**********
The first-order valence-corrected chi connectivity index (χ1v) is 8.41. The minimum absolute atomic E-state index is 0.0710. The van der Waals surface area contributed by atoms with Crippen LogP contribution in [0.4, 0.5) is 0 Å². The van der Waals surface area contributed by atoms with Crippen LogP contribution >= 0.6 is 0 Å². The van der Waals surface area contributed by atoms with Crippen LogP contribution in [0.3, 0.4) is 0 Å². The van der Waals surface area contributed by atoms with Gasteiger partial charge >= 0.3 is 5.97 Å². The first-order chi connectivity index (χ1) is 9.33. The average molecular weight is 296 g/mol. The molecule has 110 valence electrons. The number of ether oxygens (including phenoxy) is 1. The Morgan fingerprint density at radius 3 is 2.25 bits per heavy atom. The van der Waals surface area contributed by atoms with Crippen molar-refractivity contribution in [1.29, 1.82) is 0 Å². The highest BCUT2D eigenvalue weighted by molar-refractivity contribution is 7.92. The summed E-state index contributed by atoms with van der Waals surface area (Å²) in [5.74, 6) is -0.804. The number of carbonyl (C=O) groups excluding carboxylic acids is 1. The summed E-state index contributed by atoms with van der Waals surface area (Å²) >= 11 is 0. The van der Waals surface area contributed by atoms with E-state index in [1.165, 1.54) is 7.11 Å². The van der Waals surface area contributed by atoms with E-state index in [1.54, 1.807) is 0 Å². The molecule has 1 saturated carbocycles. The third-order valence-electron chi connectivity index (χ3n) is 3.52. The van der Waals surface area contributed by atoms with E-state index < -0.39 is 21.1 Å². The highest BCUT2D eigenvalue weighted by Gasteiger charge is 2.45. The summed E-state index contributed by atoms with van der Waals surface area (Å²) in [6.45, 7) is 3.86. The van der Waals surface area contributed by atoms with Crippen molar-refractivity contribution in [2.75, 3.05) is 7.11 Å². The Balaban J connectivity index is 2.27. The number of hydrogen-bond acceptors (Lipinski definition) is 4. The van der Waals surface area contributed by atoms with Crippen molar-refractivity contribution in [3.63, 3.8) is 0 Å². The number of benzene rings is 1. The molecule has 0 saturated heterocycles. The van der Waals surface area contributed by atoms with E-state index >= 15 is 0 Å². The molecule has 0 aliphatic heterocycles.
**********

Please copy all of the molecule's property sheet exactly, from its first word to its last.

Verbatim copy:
The first-order valence-corrected chi connectivity index (χ1v) is 8.41. The minimum absolute atomic E-state index is 0.0710. The van der Waals surface area contributed by atoms with Crippen LogP contribution in [0.4, 0.5) is 0 Å². The van der Waals surface area contributed by atoms with Crippen LogP contribution >= 0.6 is 0 Å². The van der Waals surface area contributed by atoms with Crippen LogP contribution in [0.3, 0.4) is 0 Å². The van der Waals surface area contributed by atoms with Gasteiger partial charge >= 0.3 is 5.97 Å². The first-order chi connectivity index (χ1) is 9.33. The average molecular weight is 296 g/mol. The molecule has 110 valence electrons. The number of ether oxygens (including phenoxy) is 1. The Morgan fingerprint density at radius 3 is 2.25 bits per heavy atom. The van der Waals surface area contributed by atoms with Crippen molar-refractivity contribution in [1.29, 1.82) is 0 Å². The highest BCUT2D eigenvalue weighted by molar-refractivity contribution is 7.92. The summed E-state index contributed by atoms with van der Waals surface area (Å²) in [5.74, 6) is -0.804. The number of carbonyl (C=O) groups excluding carboxylic acids is 1. The summed E-state index contributed by atoms with van der Waals surface area (Å²) >= 11 is 0. The van der Waals surface area contributed by atoms with E-state index in [1.165, 1.54) is 7.11 Å². The van der Waals surface area contributed by atoms with E-state index in [1.54, 1.807) is 0 Å². The molecule has 1 saturated carbocycles. The third-order valence-electron chi connectivity index (χ3n) is 3.52. The van der Waals surface area contributed by atoms with E-state index < -0.39 is 21.1 Å². The highest BCUT2D eigenvalue weighted by Gasteiger charge is 2.45. The summed E-state index contributed by atoms with van der Waals surface area (Å²) in [6.45, 7) is 3.86. The van der Waals surface area contributed by atoms with Crippen molar-refractivity contribution in [2.75, 3.05) is 7.11 Å². The Balaban J connectivity index is 2.27. The number of hydrogen-bond acceptors (Lipinski definition) is 4. The van der Waals surface area contributed by atoms with Crippen molar-refractivity contribution in [3.63, 3.8) is 0 Å². The number of benzene rings is 1. The molecule has 0 saturated heterocycles. The van der Waals surface area contributed by atoms with E-state index >= 15 is 0 Å². The molecule has 0 aliphatic heterocycles.